spikes and streaks
spikes and streaks
My father took DJ for a haircut on Thursday. It's one of those bonding rituals that they have. Every three weeks, whether he needs it or not.
So Thursday they come home from the hair place and pull into the driveway and there's DJ in my dad's little BMW convertible, looking like the coolest kid on the block with that...spiked up haircut? And....what the hell? Is it pink? Maroon? Red?
DJ gets out of the car and has this huge grin on his face. As he comes closer I can see better. Yes, the hair is dyed (temporarily). It's been sculpted and gelled so the front part is sticking straight up. It's some hideous shade of red. The rest of his hair is close cropped and the top part is also dyed. DJ is giving me the thumbs up. I'm not letting on that I think it looks great or that I don't care what color his hair his because frankly, I'm stunned that my father had something to do with this.
When I was in seventh grade, I decided I wanted red hair. Or at least streaks. I followed my cousin's instructions and put a combination of peroxide, lemon juice and Sun-In through my black hair. And then I went outside and sat in the sun for a few hours. Voila! I had red hair. Well, maybe more like orange. Brownish-orange even. Whatever it was, it was no longer black.
We sat down for dinner that night and my father noticed my hair. How could he not? He was pissed. He went into this long, disturbing rant about the hair color that he gave me, and why wasn't that good enough for me, why did I have to change what was given to me at birth and I stared at him incredulously because I had no idea he was so proprietary over his DNA. He grounded me. For coloring my hair when I was 13 years old, I got grounded.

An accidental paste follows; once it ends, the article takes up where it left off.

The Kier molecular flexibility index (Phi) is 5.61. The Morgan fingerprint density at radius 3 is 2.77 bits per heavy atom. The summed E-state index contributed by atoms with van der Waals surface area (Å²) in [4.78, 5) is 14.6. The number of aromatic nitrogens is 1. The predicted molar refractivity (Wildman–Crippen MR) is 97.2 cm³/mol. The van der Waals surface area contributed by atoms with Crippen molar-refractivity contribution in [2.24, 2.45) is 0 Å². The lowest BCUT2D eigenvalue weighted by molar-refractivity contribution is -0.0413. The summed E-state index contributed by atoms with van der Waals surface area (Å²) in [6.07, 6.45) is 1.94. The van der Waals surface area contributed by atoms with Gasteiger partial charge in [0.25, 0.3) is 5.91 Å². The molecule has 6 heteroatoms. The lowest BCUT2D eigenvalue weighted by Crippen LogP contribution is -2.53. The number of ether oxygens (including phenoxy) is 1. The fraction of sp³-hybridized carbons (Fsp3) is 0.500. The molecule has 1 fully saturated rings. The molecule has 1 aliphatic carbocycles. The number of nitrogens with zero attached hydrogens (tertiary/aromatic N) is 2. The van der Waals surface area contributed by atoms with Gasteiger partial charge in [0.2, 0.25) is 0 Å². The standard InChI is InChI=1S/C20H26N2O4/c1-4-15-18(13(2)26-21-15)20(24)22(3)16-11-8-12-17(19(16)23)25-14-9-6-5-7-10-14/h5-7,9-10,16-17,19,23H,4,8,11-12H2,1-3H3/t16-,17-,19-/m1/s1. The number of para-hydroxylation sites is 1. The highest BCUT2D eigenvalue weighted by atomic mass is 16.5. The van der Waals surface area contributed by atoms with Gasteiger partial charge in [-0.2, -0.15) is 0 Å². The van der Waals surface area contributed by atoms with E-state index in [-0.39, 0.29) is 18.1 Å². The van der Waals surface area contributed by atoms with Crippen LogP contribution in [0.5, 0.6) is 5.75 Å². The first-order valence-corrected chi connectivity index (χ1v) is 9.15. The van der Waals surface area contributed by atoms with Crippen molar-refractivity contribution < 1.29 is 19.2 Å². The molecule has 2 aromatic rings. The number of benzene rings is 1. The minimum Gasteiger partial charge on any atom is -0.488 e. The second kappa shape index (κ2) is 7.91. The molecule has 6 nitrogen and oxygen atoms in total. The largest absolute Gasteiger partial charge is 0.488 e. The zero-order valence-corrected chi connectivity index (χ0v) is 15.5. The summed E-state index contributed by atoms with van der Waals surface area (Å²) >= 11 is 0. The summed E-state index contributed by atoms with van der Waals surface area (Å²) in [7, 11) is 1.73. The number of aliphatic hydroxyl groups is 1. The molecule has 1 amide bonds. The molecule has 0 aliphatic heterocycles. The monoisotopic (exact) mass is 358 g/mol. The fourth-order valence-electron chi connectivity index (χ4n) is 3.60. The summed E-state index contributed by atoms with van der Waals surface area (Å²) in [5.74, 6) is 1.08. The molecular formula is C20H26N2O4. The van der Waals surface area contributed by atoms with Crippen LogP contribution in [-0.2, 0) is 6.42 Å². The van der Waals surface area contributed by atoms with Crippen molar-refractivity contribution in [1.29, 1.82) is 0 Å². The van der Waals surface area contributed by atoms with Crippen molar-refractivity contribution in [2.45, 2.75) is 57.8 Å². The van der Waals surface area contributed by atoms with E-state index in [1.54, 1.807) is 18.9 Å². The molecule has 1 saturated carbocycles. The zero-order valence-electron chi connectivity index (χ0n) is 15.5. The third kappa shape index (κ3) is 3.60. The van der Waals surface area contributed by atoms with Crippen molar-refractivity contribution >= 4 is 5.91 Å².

So here he is with my nine year old son, grinning like a little schoolboy and saying isn't it great? Doesn't he look cool? And then They have the blue color that Natalie wants, maybe I'll take her tomorrow. And then I told him when this color comes out he can get it dyed with blue and orange streaks for the Islanders. Amazing. I was always told that grandparents acted differently with their grandchildren than with their own kids, but I certainly wasn't expecting this.
So it's time for DJ's baseball game. Keep in mind that it's 90 degrees out. DJ gets up, puts his helmet on, and hits one to the outfield. He runs the bases, ends up on second. The next batter sends him home. He crosses the plate, takes off his helmet and there's red streaks of sweat running down his forehead. The dye is apparently more temporary than my dad thought. Everyone looks at him as the stripes of reddish brownish maroon streak his face. I'm waiting for the jokes. I'm waiting for him to hide. But no. All the kids want to know is where he got his hair dyed. And how cool it looks. DJ grins at me from his red streaked face.
I'll be going to the store today to get his blue and orange hair paint, as they call it. I told my dad I was thinking of getting a few purple streaks in my hair myself. He told me he would ground me if I did.